Hi Art, April Issue, 2011
An Angry Youth, Director and Columnist Who Paints Ink and Wash
Writer/An Xixiang Photographer/Mei Yuangui Pictures by courtesy of Zhu Wei
Turning on his computer that day, Zhu Wei originally wanted to find some pictures of his works. However, suddenly he changed his mind and opened another folder, “Well, let’s enjoy this at first.” It was an MV named “Blooming”, which was from the painful band “Faith” and not fully edited yet. With a silver-gray tone and without any background, the video only showed singing members of the band. The picture had been carefully processed, and the misty scene gave some trace of Richter’s works. “I’m its creator, how do you like it?” I felt his pride from the voice, although he was wearing an indifferent face. After the video was over, he showed me another supplement, from which I saw a Zhu Wei in a film studio, who was different from the one in the art studio: they are both with the attitude of “I don’t care anything”, but the Zhu Wei sitting after the monitor was more like a fiery-spirited director.
Zhu Wei has been in with Chinese rock and roll scene. Some years ago, he had designed the stage set for Cui Jian’s singing tour in the USA. Now retrospecting his works created in the 1990s, we immediately found Cui Jian’s image and lyrics in some of them, for example, “Eggs under the Red Flag”, “China’s Diary”, “the Public Square” and “the Running Horse in a Rainy Evening”. People say that Zhu Wei, who expresses rock and roll on the rice paper, has “successfully felt the pulse of the times”, which sounds somewhat awkward. As to me, I would like to present it in a more direct way: the raging blood of rock and roll is flowing in the vessels of the youth who is engaging in ink and wash paintings.
A few days later, we sat in front of his computer to search for the pictures of his works again, but his mouse clicked another unexpected target once more: a folder full of pictures taken on journey. “I took them when I travelled to America”, he said. Then I shifted my attention to the short videos shot with his single-lens reflex recorder. In the early morning, he was overlooking the street gilded by the dim lights from the window of the hotel. With the camera moving up slowly, the tone of the picture leaped from pale yellow to bright blue. Sometimes, he panned out from some words to a roll of old newspaper, a dustbin the newspaper was in, the street by the dustbin, and then a white car rushing by followed by the camera. Sometimes, he was casually browsing the colorful fruits, vegetables, packages, and so on, which were neatly placed on the shelves of the well-supplied supermarket. He had shot the scenes aimlessly, but it seemed that there was an imminent story hidden behind each video; however, the end of the story would never appear.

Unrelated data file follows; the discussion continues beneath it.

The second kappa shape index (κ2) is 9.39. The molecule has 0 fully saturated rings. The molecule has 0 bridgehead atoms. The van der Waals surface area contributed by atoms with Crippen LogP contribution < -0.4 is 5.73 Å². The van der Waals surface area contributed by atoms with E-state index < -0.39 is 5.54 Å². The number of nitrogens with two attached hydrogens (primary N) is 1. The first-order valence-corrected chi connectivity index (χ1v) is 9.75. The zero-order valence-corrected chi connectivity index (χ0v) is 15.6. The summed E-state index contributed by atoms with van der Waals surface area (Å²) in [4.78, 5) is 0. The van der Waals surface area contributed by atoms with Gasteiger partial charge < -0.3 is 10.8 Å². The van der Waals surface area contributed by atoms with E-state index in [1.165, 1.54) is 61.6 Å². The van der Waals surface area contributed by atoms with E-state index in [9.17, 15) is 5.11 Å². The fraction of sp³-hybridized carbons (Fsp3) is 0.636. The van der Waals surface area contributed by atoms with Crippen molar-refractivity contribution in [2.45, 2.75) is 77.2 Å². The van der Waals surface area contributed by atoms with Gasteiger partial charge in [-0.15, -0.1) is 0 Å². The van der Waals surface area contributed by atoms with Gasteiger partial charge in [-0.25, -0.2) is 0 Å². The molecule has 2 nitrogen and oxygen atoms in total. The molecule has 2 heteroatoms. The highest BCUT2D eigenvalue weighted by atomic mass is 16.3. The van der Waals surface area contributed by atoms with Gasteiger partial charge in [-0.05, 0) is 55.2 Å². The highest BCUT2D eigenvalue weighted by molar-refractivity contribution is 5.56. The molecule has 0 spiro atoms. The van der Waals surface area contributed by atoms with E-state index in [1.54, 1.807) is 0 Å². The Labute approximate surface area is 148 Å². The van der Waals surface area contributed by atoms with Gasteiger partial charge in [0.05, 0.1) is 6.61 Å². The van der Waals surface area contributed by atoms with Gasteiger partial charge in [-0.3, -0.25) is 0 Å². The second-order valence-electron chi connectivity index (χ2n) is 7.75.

“Are you still dreaming to make films?” I asked Zhu who graduated from the Department of Stage Design in Film Academy, and he did not make a reply. After a short silence, he said he had ever planned to be enrolled in the Director Department, but then his family discouraged him, and the unpleasant feeling had lasted even till the moment he received my interview. “The matter has affected my whole life”, he said seriously without the sense of humor as a columnist of the journal.
Initially, I was preprocessed by his column of this journal. With a broad vision, he is a little cynical. He is good at introducing humorous suspense into his stories, which makes his articles so funny while profound. I still remember his The Reason Why I Dislike Wotou written at the end of last year: it went from the coarse Wotou, Empress Ci Xi, folk songs and at last to the original lyric of The East is Red. When I was reading it, I could not help singing with the lyric he listed. From then on I have formed a habit: as soon as I see Wotou I want to sing.